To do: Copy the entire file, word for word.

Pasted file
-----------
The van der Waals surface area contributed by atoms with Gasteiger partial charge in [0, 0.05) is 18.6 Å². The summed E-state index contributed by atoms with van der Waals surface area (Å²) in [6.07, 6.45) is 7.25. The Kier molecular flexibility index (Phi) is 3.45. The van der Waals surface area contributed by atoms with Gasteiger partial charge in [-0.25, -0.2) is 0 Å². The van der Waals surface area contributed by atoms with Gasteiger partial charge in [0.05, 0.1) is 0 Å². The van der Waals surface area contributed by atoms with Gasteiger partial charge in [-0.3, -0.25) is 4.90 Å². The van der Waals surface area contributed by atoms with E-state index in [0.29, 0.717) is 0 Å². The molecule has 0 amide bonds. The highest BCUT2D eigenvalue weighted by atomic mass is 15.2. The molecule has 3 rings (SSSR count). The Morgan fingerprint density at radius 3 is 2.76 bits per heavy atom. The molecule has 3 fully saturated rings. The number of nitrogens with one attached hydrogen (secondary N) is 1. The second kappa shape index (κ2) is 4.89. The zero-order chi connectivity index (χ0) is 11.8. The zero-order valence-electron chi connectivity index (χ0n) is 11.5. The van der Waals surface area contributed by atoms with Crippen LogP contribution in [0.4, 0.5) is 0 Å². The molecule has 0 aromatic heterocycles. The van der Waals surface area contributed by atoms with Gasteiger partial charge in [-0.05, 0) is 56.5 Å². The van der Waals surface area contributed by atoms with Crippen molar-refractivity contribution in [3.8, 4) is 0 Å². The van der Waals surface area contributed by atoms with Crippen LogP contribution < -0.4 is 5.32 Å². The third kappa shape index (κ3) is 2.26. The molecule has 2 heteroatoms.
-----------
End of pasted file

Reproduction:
The van der Waals surface area contributed by atoms with Gasteiger partial charge in [0, 0.05) is 18.6 Å². The summed E-state index contributed by atoms with van der Waals surface area (Å²) in [6.07, 6.45) is 7.25. The Kier molecular flexibility index (Phi) is 3.45. The van der Waals surface area contributed by atoms with Gasteiger partial charge in [-0.25, -0.2) is 0 Å². The van der Waals surface area contributed by atoms with Gasteiger partial charge in [0.05, 0.1) is 0 Å². The van der Waals surface area contributed by atoms with Gasteiger partial charge in [-0.3, -0.25) is 4.90 Å². The van der Waals surface area contributed by atoms with E-state index in [0.29, 0.717) is 0 Å². The molecule has 0 amide bonds. The highest BCUT2D eigenvalue weighted by atomic mass is 15.2. The molecule has 3 rings (SSSR count). The Morgan fingerprint density at radius 3 is 2.76 bits per heavy atom. The molecule has 3 fully saturated rings. The number of nitrogens with one attached hydrogen (secondary N) is 1. The second kappa shape index (κ2) is 4.89. The zero-order chi connectivity index (χ0) is 11.8. The zero-order valence-electron chi connectivity index (χ0n) is 11.5. The van der Waals surface area contributed by atoms with Crippen LogP contribution in [0.4, 0.5) is 0 Å². The molecule has 0 aromatic heterocycles. The van der Waals surface area contributed by atoms with Gasteiger partial charge in [-0.05, 0) is 56.5 Å². The van der Waals surface area contributed by atoms with Crippen molar-refractivity contribution in [3.8, 4) is 0 Å². The van der Waals surface area contributed by atoms with Crippen LogP contribution < -0.4 is 5.32 Å². The third kappa shape index (κ3) is 2.26. The molecule has 2 heteroatoms.